Listen to the audio here or take a look at the write-up below.
Coming back to our analogy of the journey. Right view gave us our destination, right intent governs the choices we make during our journey, to help us get there. Right speech, right action and right Livelihood are the baggage we take along the way to support us and help us get there (or not of course). The next group can be brought together and put under the heading of concentration. If our journey is long, we are going to need a degree of tenacity and clarity of mind to get there. The group is made up of right effort, right mindfulness and right concentration. They are all supporting our approach to the journey and, of course, again this is all about mind. It is our state of mind. How we mentally approach the journey. With respect to meditation, the association with this part of the eight fold path, is clearer.
These three can be grouped together but essentially their goal is right concentration. We will come to that in a couple of weeks. Today we look at right effort.
This one is going to ABSOLUTELY CRUCIAL to our success on this journey. If we don’t get there, we might like to blame the traffic or other road users but, at the end of the day, we have to take full responsibility for our journey. Uncomfortable as it may be. So let’s take a quick look at life in this modern world. It seems to me that our lifestyle is providing us with more and more ways to step away from that uncomfortable feeling of being responsible for our selves. A lovely illustration. A man bought one of these large recreational vehicles. A Winibego. This vehicle had cruise control. The man decided one day, during his journey to get up, leave the wheel and make a cup of tea. Unsurprisingly the vehicle left the road. Surprisingly, he successfully sued the company because no where in the manual did it say he couldn’t leave the wheel while the vehicle was in motion. Frankly, that is just outrageous. Even if the man had some sort of mental issue or failing here, that was HIS responsibility, difficult or otherwise.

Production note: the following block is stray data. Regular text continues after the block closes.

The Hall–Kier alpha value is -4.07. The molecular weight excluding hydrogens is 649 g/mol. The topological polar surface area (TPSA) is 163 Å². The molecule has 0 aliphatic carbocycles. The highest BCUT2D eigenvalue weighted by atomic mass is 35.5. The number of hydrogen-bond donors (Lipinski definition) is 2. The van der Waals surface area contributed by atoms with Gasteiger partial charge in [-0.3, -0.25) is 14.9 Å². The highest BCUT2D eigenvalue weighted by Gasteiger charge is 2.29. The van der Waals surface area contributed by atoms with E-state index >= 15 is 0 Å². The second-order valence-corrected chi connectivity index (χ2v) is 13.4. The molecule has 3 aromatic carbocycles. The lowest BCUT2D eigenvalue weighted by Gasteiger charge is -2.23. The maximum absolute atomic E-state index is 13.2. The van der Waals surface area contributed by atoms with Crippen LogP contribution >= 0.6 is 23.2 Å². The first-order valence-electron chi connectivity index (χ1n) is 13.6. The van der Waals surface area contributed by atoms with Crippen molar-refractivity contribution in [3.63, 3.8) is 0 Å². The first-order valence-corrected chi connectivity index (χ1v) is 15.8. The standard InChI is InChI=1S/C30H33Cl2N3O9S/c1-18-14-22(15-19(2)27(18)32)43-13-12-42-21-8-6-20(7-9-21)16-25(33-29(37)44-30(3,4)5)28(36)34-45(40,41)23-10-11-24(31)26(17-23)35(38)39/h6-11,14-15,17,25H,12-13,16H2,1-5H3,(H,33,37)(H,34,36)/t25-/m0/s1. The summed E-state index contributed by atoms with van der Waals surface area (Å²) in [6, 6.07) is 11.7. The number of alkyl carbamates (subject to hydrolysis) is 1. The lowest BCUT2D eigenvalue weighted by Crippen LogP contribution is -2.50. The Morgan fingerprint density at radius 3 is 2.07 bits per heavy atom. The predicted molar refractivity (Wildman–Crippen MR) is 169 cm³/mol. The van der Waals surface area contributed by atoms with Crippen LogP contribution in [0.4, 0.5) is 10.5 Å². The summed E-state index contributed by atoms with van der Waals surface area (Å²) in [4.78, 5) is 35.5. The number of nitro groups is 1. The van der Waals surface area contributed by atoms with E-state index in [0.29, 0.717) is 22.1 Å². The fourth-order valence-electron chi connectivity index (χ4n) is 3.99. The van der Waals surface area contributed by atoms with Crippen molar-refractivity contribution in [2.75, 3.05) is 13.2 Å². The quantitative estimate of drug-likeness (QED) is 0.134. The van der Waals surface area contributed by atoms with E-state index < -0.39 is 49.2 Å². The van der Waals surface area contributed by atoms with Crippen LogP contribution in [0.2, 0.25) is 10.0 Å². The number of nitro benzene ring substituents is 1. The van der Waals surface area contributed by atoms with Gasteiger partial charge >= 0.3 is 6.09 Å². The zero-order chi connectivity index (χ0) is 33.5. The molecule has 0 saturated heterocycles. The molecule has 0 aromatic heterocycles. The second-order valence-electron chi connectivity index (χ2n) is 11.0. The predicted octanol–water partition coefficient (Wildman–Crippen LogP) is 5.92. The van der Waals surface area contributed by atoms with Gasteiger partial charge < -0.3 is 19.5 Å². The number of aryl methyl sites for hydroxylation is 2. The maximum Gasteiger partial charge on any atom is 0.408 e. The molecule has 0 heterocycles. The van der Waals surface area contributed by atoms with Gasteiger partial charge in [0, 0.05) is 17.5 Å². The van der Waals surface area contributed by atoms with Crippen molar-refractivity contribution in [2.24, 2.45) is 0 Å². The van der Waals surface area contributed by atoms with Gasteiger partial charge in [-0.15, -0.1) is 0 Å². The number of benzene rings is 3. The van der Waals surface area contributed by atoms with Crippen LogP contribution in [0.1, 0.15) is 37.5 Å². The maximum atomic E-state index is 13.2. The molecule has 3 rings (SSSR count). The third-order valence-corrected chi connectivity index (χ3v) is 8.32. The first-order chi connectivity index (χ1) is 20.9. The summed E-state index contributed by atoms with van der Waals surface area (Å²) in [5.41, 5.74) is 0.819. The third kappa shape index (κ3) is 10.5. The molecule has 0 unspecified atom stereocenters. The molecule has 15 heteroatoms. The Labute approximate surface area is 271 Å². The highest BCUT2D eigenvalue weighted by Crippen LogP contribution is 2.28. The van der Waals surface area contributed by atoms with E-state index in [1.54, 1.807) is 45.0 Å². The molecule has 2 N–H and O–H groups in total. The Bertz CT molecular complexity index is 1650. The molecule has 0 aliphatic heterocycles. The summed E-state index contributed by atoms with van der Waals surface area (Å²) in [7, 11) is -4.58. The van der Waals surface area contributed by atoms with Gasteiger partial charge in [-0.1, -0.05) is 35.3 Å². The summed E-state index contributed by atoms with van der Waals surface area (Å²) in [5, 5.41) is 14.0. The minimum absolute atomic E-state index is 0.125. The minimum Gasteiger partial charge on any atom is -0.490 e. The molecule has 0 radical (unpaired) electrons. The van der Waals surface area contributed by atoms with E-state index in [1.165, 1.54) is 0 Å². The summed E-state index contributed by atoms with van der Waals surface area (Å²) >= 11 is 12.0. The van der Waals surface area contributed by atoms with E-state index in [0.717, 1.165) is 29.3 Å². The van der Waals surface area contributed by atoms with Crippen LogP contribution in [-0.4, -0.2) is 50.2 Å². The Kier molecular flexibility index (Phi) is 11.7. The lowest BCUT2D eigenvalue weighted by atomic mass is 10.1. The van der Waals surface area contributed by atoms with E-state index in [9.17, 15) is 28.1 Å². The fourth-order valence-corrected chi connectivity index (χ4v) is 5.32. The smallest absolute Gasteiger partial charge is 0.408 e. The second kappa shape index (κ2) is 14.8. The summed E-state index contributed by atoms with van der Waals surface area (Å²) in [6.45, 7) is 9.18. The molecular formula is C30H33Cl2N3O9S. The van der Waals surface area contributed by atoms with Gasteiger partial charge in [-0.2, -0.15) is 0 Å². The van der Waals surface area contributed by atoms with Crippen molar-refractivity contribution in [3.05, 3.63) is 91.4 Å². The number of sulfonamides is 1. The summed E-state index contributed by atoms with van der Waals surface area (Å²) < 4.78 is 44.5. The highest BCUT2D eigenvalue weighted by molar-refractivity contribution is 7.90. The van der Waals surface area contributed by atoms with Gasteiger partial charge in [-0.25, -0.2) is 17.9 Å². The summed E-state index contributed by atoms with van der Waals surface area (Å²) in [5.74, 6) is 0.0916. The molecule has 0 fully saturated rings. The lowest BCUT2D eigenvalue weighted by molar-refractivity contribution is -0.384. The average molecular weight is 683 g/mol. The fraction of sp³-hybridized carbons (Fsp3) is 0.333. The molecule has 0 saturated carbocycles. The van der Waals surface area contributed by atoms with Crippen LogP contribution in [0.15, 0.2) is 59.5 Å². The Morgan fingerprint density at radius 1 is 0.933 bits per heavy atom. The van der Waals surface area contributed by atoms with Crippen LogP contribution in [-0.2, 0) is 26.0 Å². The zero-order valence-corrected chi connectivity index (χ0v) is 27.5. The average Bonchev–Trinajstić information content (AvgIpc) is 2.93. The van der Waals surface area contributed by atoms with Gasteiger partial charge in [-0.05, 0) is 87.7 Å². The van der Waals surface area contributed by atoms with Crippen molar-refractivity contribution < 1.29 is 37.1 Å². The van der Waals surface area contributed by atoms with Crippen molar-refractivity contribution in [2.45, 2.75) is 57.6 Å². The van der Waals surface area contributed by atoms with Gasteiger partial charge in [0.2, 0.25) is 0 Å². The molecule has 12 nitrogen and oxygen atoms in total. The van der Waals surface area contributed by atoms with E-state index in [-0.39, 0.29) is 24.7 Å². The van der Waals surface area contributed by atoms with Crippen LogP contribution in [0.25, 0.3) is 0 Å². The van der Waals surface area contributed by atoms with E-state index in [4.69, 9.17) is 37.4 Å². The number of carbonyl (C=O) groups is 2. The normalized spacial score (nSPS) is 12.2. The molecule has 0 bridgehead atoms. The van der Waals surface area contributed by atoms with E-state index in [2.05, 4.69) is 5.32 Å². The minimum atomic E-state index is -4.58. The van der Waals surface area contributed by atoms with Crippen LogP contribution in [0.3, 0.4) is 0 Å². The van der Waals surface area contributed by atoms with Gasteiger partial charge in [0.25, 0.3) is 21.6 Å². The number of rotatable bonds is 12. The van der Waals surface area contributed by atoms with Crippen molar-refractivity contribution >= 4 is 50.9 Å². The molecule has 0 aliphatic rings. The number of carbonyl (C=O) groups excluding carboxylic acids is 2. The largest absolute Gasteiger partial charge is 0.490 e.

Right effort is about stepping up and taking responsibility for our journey fully and completely.
But, we have to qualify this. Right effort is about having drive and tenacity but it is also about having a sense of friendship towards ourselves. It is no good at all if we drive ourselves so hard we make ourselves ill. We must find e balance. Knowing when we are working too hard or knowing when we aren’t. To this we have to apply total self honesty and a dispassionate view. And of course in doing this, are we fully stepping up and taking responsibility. I see some people with physical difficulties who battle through life and carry on. I see other who use their physical difficulties regularly to explain why they cannot continue in the direction they want to head.
Taunton, last year in the snow, closed. But many people in the town, live in the town. Why did the town close? Yes, it was right that they didn’t drive in to work. But why not pop their boots on, enjoy the fresh clean air and take a stroll through the snow in to work? Perhaps, for many, the snow day was a nice excuse to take an extra days free holiday. I can fully sympathise with that with respect to our attitude to work. But if we have the same mindset with our attitude towards spiritual progress we will never get there.